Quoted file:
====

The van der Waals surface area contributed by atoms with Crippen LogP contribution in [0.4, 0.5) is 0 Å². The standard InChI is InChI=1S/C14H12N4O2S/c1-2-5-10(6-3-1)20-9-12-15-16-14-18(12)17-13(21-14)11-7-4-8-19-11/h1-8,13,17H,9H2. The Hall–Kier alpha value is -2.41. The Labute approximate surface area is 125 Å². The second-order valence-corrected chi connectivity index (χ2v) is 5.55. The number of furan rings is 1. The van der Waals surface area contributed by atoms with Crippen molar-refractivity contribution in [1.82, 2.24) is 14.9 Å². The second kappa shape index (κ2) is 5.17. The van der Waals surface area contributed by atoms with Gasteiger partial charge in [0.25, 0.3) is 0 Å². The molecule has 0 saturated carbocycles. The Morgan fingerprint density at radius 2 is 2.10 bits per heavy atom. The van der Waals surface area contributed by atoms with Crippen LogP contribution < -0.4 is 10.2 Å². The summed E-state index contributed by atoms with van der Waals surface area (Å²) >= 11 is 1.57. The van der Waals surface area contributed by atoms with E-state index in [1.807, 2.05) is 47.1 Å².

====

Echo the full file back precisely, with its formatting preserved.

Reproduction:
The van der Waals surface area contributed by atoms with Crippen LogP contribution in [0.4, 0.5) is 0 Å². The standard InChI is InChI=1S/C14H12N4O2S/c1-2-5-10(6-3-1)20-9-12-15-16-14-18(12)17-13(21-14)11-7-4-8-19-11/h1-8,13,17H,9H2. The Hall–Kier alpha value is -2.41. The Labute approximate surface area is 125 Å². The second-order valence-corrected chi connectivity index (χ2v) is 5.55. The number of furan rings is 1. The van der Waals surface area contributed by atoms with Crippen molar-refractivity contribution in [1.82, 2.24) is 14.9 Å². The second kappa shape index (κ2) is 5.17. The van der Waals surface area contributed by atoms with Gasteiger partial charge in [0.25, 0.3) is 0 Å². The molecule has 0 saturated carbocycles. The Morgan fingerprint density at radius 2 is 2.10 bits per heavy atom. The van der Waals surface area contributed by atoms with Crippen LogP contribution < -0.4 is 10.2 Å². The summed E-state index contributed by atoms with van der Waals surface area (Å²) >= 11 is 1.57. The van der Waals surface area contributed by atoms with E-state index in [1.807, 2.05) is 47.1 Å².